Generic Class Name Signals Low Cohesion

06 Jun 2017

I find myself often explaining why to avoid generic non specific class names. The most often classes suffixed with “Util” seem to be harder to perceive as non specific. Even when most classes in project have nice specific name, somehow “Util” suffixed classes seem to be excluded from intuitive naming strategies.

I think the best way to explain why util classes are suboptimal is using concept of cohesion. Cohesion is an important concept, which I also used in my previous post Code Structure Principles.

Let’s see how Wikipedia defines the term:

In computer programming, cohesion refers to the degree to which the elements inside a module belong together.[1] Thus, cohesion measures the strength of relationship between pieces of functionality within a given module. For example, in highly cohesive systems functionality is strongly related.

We can see that the definition uses words: belongs, relationship, related.

So, how do we give a cohesive class good name? That’s easy. Just describe the source of the class’ cohesion in a few specific words and you have it. That is, camel case together relationship, belonging or relation of the class members.

But what to do if you cannot come up with any short specific description? That is harder as that means that the class is not cohesive.

Going back to “Util” suffix, we can see the problem now. Util is as generic as it can be. Util is basically equivalent to “class with static methods and no fields that don’t do business”. Let’s ignore the fact that this already imply lack of object orientation. Adding class name of class with which common parameter of doesn’t make it more specific. It doesn’t describe the source of cohesion any more.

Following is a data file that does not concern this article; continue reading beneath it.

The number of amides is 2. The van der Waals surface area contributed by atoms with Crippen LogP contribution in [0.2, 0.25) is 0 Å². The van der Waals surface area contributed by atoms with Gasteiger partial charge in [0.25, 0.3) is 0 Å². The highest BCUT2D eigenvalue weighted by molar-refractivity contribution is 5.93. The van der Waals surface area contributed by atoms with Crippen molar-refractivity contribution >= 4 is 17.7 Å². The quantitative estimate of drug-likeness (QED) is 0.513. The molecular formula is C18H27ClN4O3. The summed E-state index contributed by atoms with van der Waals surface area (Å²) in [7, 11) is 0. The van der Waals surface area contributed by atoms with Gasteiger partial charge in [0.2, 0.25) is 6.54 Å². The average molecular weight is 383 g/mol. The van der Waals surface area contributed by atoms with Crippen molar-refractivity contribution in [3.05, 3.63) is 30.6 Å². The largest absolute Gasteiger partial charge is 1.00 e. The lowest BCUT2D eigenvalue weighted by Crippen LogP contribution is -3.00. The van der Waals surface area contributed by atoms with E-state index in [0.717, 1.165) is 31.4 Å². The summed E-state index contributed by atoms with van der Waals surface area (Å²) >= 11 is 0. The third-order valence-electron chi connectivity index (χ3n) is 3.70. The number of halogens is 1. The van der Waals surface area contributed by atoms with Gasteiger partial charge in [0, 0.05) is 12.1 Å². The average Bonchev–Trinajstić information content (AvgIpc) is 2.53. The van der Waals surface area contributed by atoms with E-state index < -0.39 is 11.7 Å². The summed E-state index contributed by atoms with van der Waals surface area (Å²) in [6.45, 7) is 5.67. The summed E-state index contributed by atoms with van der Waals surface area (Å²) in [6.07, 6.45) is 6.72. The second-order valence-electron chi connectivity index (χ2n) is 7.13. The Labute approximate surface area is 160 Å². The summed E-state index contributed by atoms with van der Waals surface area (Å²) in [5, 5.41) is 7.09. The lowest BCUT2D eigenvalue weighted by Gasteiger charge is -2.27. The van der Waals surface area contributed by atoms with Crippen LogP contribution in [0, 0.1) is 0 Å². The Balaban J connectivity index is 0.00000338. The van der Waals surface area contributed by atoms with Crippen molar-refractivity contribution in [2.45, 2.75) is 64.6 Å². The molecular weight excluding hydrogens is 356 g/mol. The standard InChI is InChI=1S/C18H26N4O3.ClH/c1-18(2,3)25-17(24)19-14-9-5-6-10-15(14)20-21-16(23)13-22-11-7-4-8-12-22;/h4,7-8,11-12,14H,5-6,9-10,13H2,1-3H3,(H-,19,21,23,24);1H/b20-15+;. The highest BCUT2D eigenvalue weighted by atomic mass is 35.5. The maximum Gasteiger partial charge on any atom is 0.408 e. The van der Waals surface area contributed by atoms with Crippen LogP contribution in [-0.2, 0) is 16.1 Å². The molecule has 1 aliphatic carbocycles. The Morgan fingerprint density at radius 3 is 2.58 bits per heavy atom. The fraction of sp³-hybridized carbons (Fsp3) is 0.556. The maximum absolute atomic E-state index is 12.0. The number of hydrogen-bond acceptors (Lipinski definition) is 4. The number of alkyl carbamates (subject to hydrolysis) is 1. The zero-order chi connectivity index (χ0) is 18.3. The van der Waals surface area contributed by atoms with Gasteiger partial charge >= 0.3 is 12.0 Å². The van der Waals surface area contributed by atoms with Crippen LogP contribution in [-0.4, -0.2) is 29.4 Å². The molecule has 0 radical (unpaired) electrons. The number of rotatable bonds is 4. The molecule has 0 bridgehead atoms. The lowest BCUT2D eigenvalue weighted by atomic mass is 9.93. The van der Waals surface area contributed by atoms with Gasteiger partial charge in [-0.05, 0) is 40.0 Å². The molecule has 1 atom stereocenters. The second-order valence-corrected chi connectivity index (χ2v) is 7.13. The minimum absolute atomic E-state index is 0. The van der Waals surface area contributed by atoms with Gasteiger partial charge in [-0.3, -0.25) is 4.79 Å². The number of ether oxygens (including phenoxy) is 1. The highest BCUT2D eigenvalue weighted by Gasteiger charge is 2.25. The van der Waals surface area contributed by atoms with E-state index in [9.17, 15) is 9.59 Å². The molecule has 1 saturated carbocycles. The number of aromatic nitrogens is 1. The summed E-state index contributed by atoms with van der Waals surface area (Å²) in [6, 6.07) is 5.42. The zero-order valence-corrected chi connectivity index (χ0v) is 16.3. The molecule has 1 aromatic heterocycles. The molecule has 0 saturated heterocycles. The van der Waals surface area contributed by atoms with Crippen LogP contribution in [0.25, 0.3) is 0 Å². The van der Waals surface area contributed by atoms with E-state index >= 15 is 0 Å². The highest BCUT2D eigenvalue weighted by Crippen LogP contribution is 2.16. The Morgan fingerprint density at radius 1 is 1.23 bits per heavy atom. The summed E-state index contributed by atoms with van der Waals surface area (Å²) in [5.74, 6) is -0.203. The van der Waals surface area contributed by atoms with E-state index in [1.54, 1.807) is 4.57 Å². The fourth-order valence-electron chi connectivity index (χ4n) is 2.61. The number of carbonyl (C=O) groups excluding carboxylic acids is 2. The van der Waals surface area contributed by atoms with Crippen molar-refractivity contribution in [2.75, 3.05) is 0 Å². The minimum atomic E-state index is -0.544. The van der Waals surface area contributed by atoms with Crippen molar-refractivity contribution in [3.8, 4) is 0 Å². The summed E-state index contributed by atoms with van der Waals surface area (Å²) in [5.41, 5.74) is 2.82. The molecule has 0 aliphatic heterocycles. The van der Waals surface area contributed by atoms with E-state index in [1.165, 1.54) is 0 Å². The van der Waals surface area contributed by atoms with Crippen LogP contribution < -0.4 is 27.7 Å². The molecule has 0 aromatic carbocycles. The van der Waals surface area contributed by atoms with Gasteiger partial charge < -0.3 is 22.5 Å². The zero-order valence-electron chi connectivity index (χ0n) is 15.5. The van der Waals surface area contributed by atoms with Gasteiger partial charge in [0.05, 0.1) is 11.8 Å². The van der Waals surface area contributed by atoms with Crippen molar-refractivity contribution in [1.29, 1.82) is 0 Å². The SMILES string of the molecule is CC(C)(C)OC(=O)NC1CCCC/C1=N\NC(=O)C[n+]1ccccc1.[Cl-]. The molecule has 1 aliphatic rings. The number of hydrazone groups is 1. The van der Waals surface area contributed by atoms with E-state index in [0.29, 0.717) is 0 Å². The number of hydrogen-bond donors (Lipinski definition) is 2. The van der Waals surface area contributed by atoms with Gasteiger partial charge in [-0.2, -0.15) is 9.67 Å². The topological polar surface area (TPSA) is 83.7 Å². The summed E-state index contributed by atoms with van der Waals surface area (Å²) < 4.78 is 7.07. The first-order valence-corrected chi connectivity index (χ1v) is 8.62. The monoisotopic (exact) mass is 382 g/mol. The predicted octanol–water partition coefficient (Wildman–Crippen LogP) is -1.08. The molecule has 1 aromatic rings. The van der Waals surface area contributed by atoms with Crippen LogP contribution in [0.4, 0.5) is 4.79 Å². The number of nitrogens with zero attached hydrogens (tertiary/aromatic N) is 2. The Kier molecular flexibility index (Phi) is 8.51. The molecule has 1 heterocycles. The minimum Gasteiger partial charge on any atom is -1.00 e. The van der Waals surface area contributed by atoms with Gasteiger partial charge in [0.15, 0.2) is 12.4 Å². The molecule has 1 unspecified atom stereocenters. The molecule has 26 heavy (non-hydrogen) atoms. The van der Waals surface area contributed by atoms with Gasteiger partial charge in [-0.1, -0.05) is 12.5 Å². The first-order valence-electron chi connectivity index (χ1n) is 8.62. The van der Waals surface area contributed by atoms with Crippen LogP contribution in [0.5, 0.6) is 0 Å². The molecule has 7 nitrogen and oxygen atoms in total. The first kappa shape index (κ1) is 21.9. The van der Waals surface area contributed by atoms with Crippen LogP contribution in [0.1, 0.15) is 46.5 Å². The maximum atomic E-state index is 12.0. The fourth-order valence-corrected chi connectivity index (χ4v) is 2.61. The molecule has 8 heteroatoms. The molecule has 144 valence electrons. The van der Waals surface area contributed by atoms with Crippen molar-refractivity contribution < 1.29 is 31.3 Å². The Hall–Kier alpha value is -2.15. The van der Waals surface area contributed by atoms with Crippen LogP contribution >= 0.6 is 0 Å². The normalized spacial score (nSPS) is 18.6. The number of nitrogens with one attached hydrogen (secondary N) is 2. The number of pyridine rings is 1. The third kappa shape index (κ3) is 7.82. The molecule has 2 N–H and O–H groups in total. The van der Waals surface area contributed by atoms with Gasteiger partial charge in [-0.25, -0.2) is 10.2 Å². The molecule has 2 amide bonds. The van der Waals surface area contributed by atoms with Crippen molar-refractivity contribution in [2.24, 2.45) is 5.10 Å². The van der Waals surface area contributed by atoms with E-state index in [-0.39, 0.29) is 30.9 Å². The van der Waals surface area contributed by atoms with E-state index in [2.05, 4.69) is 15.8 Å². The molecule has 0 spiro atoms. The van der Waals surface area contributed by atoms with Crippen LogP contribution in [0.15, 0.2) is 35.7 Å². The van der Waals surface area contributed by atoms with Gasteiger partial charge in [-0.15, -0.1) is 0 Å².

We have two possible cases:

Unfortunately in the first case the momentum is set towards the worse second case. Any programmer stumbling upon this class will see it a mere dumping group for generic methods vaguely related to the prefix.

But Apache Commons Use Utils!

Most common dependencies in Java using Utils are Apache Commons. Sometimes it is argued that since they contain Utils classes, then util classes are good design. However Apache Commons Util classes were created during the reign of Java 1.3. Which was stone age of software development. They definitely shouldn’t be considered a good design. If we are in situation of deciding by authority, I will trust the professionals on voting on Stack Flow than ancient corporate Java code.

Furthermore their utils classes are limited only to adding methods to classes outside its control - in Java Core. Such a limited use, could perhaps not be so bad.

But I can find util class easily!

This is a poor argument for making code quality worse. Somehow all other classes are searchable with non generic names. And when is class used often it is even more important for it to have a good design. Also modern IDEs have a very good search functionality. Instead of “FooUtil” we search “Foo” or “FooConverter”. Or we look at other places were such functionality may be performed and reuse what we see.

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